As the World Health Organization declared coronavirus a global pandemic, Cornell began embarking on an unprecedented, universitywide effort to shift to online instruction for the rest of the semester following spring break – employing innovative measures to maximize learning and research while limiting the spread of COVID-19, the novel coronavirus disease.
All undergraduate and many professional degree students are asked not to return to campus after spring break, which begins March 28, President Martha E. Pollack said in a statement March 10.
In addition to virtual instruction, Pollack said Cornell is tightening its policies for group events to prohibit all nonessential gatherings of more than 100 people, on and off campus, and strongly discouraging university-sponsored events that bring outside guests to campus.
The university is also strongly discouraging all domestic travel, both professional and personal, with the exception of students’ returning home for spring break. Restrictions on international travel are unchanged.
“These decisions were made only with great reluctance. I recognize how disruptive they will be and how much disappointment they will cause,” Pollack said. “But all of these actions are necessary if we are to be responsive to the recommendations of public health officials regarding how best to slow the spread of COVID-19 and to protect the health of our community, especially the most vulnerable among us.”
In a follow-up statement March 11, Pollack said, “The best way that we can mitigate the spread of COVID-19 is through social distancing … even before there is direct evidence of the disease in the community.”
Cornell joined a growing number of colleges and universities shifting to remote learning, including Harvard University and the University of Pennsylvania, both of which also asked students not to return after spring break – among six of the eight Ivy League schools that have moved to virtual instruction, at least temporarily. Gov. Andrew Cuomo said the City University of New York and the State University of New York would reduce in-person classes and maximize online learning for the remainder of the semester, beginning March 19.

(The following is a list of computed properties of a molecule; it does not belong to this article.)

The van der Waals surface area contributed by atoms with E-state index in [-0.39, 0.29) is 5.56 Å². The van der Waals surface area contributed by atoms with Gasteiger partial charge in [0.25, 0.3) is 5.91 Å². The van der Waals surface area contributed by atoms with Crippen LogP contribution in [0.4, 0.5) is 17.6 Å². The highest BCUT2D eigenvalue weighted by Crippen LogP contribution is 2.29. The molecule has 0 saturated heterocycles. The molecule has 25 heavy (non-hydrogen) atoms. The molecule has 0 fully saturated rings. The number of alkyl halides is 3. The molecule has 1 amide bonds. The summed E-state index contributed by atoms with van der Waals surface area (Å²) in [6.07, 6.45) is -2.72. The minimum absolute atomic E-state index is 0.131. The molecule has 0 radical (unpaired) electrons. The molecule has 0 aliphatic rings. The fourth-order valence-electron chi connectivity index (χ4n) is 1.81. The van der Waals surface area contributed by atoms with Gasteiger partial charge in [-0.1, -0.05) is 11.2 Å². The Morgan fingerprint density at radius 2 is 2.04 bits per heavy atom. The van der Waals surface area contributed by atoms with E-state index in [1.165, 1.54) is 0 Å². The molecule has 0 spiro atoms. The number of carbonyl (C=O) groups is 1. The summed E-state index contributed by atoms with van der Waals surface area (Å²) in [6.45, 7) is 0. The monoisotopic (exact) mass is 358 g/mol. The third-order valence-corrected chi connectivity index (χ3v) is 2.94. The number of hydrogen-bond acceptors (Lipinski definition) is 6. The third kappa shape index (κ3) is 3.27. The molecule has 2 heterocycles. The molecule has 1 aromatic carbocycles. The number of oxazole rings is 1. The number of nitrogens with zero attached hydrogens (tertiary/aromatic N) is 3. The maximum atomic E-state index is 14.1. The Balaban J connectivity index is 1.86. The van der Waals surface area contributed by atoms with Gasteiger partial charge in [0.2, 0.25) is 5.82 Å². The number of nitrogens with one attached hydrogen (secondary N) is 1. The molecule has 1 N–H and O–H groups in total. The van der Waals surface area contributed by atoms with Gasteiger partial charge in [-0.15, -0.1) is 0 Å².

The Ivy League has canceled all spring athletic events through the end of the semester.
There are currently no known cases of COVID-19 at Cornell or in Tompkins County. Given the number of confirmed cases in New York City, all Cornell programming in the five boroughs will move online. Weill Cornell Medicine is already holding classes online, and Cornell Tech will begin doing so March 12.
In Ithaca, students who are unable to return home due to exceptional circumstances will be accommodated on campus; dining halls will remain open, but on-campus activities will be “severely limited,” Pollack said. Students will receive detailed instructions regarding move-out procedures, as well as a process for petitioning to remain in on-campus housing.
The provost’s office and the dean of the faculty have been actively engaged with college and school deans over the past several weeks to prepare for a shift to virtual learning with minimal disruption, Pollack said. The Center for Teaching Innovation has assembled a comprehensive set of resources to assist faculty and, with Cornell Information Technology (CIT), is preparing resources to assist faculty and students in connecting to Zoom and other remote-access tools.